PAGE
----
September 11, 2001. A beautiful sunny Tuesday morning that ended as a day seared forever into the hearts and minds of those who stood witness. The horror of that day effected not only America but the world – and even Roselle Park.
That morning John Ueltzhoeffer left his house in Roselle Park and went into work. Robert Hepburn, former Roselle Park student who lived in Union at the time, rode the train into his office in Manhattan. Robert Kaulfers, who used to live on West Lincoln Avenue before moving to Kenilworth, put on his Port Authority Sergeant’s uniform and reported for duty.
John G. Ueltzhoeffer. Robert Allen Hepburn. Robert Michael Kaulfers.
Fathers, husbands, sons.
They lost their lives on September 11, 2001. And even though it is incomparable to the unimaginable loss their families suffered, Roselle Park lost a piece of its heart that day.
Every year after, on the anniversary of that unforgettable day, the town came together to remember, to pray, to grieve, and to honor the lives of John Ueltzhoeffer, Robert Hepburn, and Robert Kaulfers as well as the 2,974 others who died in Manhattan, at the Pentagon, and in a field in Pennsylvania. The memorials were held at Borough Hall or Michael Mauri Park where a plaque remembering John Ueltzhoeffer rests right below a piece of steel from the World Trade Center along with a clock that reads ‘Take Time To Remember September 11, 2001’.
Last year, after years of planning, the first memorial was held at the Kelly-Kaulfers Memorial Park. The park is located on Laurel Avenue between the Faitoute Fire House and the Roselle Park First Aid Squad. According to sources including town historian Pat Pagnetti, Julia Kelly Kaulfers is officer Kaulfers’ mother and her family had two (2) brothers, the Kelly brothers, were volunteer firefighters in town years ago; hence Kelly-Kaulfers Memorial Park. Although it was not fully completed, enough work was done to allow neighbors and families to come together to pay their respects.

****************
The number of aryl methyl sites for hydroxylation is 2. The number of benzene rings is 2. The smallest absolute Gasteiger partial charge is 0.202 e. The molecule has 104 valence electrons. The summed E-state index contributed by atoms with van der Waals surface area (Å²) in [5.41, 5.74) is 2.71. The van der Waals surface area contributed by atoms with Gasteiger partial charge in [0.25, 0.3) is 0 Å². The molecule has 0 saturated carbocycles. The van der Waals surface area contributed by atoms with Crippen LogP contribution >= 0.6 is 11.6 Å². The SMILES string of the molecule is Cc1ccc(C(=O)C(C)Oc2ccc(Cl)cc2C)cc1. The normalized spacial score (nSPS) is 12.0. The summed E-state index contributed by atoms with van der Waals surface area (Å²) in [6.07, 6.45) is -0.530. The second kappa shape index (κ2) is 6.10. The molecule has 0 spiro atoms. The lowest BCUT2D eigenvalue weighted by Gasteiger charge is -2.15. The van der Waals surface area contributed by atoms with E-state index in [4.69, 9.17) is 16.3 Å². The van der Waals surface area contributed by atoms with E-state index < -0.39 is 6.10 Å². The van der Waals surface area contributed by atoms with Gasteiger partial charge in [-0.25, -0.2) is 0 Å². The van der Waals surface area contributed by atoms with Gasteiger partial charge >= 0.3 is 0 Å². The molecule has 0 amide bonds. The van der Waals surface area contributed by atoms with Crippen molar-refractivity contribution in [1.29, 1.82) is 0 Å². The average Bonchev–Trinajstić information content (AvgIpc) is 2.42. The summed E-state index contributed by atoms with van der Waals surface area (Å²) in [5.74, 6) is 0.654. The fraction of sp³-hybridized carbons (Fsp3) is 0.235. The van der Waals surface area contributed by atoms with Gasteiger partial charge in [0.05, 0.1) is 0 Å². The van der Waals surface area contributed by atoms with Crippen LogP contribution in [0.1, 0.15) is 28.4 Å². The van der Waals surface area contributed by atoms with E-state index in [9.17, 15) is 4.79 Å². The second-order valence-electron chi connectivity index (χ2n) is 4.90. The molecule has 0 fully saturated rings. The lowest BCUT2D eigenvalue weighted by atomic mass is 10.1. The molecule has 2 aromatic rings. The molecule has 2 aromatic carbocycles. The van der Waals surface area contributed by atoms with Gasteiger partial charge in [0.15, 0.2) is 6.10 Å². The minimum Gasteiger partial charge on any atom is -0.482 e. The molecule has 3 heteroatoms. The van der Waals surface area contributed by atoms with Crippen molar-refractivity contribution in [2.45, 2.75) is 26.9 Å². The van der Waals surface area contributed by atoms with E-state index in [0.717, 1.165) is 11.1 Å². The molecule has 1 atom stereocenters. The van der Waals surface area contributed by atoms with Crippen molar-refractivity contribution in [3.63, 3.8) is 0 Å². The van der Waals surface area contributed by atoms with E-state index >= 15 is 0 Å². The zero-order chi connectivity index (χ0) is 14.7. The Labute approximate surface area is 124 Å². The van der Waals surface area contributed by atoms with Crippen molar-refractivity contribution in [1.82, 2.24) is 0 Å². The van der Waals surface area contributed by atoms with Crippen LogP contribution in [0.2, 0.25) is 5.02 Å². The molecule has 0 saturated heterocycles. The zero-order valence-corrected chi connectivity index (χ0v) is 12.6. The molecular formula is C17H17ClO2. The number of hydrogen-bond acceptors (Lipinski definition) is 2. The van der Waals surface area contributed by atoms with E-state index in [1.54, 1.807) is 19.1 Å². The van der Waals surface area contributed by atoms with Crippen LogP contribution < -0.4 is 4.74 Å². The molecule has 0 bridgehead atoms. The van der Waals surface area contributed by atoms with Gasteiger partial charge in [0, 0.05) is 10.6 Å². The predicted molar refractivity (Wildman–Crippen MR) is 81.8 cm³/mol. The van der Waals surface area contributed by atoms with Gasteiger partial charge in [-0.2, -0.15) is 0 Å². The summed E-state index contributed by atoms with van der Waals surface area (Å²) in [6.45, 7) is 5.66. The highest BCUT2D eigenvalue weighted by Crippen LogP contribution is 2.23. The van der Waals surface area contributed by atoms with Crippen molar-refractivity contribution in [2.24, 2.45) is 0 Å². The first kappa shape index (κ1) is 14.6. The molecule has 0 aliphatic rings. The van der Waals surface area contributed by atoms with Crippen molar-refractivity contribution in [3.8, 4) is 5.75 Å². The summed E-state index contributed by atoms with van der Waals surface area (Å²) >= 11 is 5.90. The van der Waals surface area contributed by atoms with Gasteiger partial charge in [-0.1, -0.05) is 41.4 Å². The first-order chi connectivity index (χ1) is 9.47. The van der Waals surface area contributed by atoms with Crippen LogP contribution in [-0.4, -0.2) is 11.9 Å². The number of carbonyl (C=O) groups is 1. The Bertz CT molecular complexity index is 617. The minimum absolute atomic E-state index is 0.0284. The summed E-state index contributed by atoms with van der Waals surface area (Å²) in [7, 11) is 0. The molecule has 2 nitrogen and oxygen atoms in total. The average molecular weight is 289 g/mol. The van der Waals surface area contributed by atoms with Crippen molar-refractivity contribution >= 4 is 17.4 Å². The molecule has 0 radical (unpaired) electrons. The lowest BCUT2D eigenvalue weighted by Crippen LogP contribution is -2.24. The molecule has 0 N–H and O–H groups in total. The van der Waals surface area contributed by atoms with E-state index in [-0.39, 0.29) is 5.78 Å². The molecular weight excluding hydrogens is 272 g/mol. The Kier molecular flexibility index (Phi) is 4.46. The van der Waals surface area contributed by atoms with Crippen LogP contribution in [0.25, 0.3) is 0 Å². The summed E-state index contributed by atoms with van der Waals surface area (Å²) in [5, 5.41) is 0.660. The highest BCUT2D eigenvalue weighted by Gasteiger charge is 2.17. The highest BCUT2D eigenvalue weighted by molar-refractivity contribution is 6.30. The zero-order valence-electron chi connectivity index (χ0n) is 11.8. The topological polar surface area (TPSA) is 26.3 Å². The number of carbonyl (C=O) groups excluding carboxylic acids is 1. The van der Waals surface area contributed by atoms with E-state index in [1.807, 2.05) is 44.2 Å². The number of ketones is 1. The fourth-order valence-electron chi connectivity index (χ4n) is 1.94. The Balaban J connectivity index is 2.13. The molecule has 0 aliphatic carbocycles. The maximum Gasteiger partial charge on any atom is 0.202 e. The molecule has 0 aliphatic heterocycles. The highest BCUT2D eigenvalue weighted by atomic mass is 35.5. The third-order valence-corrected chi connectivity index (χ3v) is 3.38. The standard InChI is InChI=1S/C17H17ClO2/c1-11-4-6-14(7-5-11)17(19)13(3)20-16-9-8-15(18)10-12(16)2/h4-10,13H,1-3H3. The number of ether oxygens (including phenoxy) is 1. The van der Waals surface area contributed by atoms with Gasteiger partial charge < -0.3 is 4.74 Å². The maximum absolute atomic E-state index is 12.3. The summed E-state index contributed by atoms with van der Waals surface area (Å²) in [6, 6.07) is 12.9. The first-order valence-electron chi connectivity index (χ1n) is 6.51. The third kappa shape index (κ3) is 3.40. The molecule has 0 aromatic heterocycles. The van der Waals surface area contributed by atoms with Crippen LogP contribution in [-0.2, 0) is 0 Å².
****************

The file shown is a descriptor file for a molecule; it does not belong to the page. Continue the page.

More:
This year, starting in July, a commitment was made to finish the Memorial Park to have it ready for the 10th anniversary of September 11th. Most of the funding and work was and is still dependent on donations and volunteers. There is an ‘Adopt-A-Brick’ project where those who donate $50 will have a brick with their message placed in the park walk (link). At the end of July, members of the International Union of Bricklayers and Allied Craftworkers Local 4 got together to volunteer and complete the brick work for the park. A bronze plaque, which will mark a completion of a majority of the project, will be unveiled during the ceremony.
Now, a decade later, residents, neighbors, and families will again come together at sunset on Sunday, September 11, 2011, to remember, to pray, to grieve, and to honor. This time, they will join as a community at the Kelly-Kaulfers Memorial Park.